Urban Form and Road Safety: Public and Active Transport Enable High Levels of Road Safety

  • Paul SchepersEmail author
  • Gord Lovegrove
  • Marco Helbich


In this chapter we explore literature on the relationship between road safety and urban form. The latter can be described by the “5Ds”: density, diversity, design, distance to transit, and destination accessibility. Dense and diverse land use and networks designed for active transport encourage walking and cycling. These conditions are also favourable for public transport, especially with public transport stops close to many origins and destinations. Dense and diverse land use, and development oriented towards public and active transport are associated with high levels of road safety. The relationship between urban form and road safety is indirect via mobility. The aforementioned urban form characteristics are likely to contribute by creating favourable preconditions for road safety (and public health in general). Increased volumes of walking and cycling are associated with reduced vehicular operating speeds as driver awareness of pedestrians and cyclists increases. Increased active transport volumes are also likely to increase public support for protected neighbourhood cores, area-wide traffic calming, and comprehensive pedestrian and cycling networks. Moreover, dense and diverse land uses enable more community finances to be invested in (sustainably) safer transport systems such as metro and rail. Achieving higher levels of road safety and public health requires a ‘bottom-up’ design process of development patterns that focus on the human-scale needs of pedestrians and cyclists first, supported with convenient, high quality public transport, services, and parks. Only in the last stages should motor traffic be carefully designed for, and then only as a ‘guest’ to this otherwise sustainability-oriented community.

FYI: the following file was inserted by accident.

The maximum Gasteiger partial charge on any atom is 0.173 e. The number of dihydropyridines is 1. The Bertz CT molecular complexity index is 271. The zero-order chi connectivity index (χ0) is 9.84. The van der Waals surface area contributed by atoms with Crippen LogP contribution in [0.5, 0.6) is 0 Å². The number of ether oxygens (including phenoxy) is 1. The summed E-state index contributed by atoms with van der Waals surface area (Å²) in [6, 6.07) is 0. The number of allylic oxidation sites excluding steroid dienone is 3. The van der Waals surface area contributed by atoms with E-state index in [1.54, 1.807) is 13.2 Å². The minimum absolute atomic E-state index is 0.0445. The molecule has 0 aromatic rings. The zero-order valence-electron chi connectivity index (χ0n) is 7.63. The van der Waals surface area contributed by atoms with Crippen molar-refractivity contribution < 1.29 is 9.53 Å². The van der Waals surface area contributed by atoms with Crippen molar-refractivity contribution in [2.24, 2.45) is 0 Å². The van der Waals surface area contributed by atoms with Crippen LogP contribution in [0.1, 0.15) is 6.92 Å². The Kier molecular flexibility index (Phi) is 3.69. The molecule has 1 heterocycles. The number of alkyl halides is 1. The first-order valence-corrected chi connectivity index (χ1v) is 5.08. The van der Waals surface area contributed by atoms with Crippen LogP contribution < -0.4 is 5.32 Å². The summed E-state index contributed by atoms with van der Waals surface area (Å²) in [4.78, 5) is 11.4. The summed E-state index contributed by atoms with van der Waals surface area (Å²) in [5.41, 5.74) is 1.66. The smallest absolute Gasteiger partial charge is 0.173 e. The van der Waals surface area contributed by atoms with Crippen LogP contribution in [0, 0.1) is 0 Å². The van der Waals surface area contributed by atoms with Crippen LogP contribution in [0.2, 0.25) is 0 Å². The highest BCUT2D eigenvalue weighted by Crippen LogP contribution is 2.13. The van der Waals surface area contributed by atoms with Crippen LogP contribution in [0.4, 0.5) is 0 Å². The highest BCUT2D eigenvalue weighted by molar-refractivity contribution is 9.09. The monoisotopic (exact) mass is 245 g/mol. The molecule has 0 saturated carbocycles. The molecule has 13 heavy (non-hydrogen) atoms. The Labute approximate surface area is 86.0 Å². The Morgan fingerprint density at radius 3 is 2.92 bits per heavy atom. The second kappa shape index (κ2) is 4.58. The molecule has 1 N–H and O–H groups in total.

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Authors and Affiliations

  1. 1.Faculty of Geosciences, Department of Human Geography and Spatial PlanningUtrecht UniversityUtrechtThe Netherlands
  2. 2.Faculty of Applied Science, School of Engineering, Sustainable Transport Safety Research LaboratoryUniversity of British ColumbiaKelownaCanada

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